Instead of shutting down dark web child porn site Playpen, in February of 2015 the FBI decided to maintain the website in order to deliver malware to the site visitors, hoping to identify any suspects in the investigation.
According to court documents, the FBI took control of the site following the arrest of Steven Chase, the man accused of running the website who was indicted on charges of "advertising, distributing and possessing child pornography, with respective statutory ranges of imprisonment of 15 to 30 years, 5 to 20 years, and 0 to 20 years."
The data was moved from commercial servers and placed under operations of FBI-controlled servers.
Steven Chase's defense attorney Peter Adolf writes in the docket:
"From there the FBI distributed child pornagraphy to viewers and downloaders worldwide for nearly two weeks, until at least March 4, 2015, even working to improve the performance of the website beyond its original capability. As a result, the number of visitors of Playpen while it under Government control went from an average 11,000 weekly visitors to approximately 50,000 per week."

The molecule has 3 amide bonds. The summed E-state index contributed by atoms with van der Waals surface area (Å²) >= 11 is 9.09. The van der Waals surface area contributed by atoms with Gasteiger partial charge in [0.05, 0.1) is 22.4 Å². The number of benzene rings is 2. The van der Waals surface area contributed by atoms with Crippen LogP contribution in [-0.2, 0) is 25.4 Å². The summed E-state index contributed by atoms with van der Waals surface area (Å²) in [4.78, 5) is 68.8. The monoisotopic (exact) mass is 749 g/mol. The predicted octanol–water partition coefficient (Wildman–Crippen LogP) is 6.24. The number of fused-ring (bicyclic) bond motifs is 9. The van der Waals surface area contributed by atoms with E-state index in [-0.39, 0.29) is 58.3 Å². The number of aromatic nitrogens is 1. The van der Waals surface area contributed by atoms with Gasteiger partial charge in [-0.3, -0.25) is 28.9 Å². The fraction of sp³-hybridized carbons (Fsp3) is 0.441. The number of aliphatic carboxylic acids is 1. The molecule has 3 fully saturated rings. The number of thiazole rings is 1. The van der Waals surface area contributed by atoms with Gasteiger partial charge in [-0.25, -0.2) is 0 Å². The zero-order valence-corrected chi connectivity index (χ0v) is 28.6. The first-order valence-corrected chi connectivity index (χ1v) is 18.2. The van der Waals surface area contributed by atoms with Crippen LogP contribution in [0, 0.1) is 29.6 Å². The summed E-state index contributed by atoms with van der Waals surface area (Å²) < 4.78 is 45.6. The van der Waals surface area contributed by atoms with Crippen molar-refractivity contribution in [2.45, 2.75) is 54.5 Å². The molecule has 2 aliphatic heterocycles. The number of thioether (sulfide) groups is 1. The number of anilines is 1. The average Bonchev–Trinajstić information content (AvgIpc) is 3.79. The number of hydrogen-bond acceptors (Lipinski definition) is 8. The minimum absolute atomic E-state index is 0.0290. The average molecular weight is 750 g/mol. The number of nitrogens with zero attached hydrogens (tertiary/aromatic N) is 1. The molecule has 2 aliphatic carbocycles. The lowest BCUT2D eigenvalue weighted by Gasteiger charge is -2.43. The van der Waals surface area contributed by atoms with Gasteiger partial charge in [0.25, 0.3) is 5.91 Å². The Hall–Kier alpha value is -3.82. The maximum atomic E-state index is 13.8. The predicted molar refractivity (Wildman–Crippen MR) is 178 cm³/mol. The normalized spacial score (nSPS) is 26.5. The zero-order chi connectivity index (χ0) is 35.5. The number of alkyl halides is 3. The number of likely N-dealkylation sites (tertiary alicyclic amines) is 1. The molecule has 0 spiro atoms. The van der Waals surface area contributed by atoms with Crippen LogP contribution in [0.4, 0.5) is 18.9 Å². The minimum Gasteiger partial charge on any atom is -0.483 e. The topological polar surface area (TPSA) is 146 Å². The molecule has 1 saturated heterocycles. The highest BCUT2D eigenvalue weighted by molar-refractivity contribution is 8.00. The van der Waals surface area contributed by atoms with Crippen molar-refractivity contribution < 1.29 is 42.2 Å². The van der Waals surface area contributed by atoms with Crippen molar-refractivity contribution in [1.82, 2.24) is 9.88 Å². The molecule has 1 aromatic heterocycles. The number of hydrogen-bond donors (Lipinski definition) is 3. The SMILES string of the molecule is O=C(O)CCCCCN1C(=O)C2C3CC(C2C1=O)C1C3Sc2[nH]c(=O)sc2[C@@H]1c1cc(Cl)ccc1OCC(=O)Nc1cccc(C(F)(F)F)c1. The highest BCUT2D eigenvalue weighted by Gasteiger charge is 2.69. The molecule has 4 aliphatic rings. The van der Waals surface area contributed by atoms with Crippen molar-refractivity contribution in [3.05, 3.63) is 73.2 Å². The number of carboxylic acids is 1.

Within the two-week operation memberships increased by 30%, with also the addition of 200 videos, 9,000 images and 13,000 links containing child pornography to the website.
"The government stood behind its decision to run the website, arguing that doing so was the only way to deploy a piece of software needed for identifying the IP addresses of the site's users."
The defense also argued that numerous times, throughout the history of the defense against child pornography, in mission statements and elsewhere that the FBI stated that victims of child pornography are "revictimized" each time their image is viewed.
"Despite these frequent pronouncements, the government here made no attempt during the two weeks it was running the site to reduce the harm to innocent third party victims by limiting the ability for users to view or access the images."
Now, Adolf is requesting that his client's indictment be thrown out as the FBI engaged in "outrageous conduct" in the online sting operation.
Court documents also show that as many as 1,000,000 illegal images and videos were distributed by the FBI. So far, 186 people have been charged in the investigation, according to the Department of Justice.
Photo: Getty Images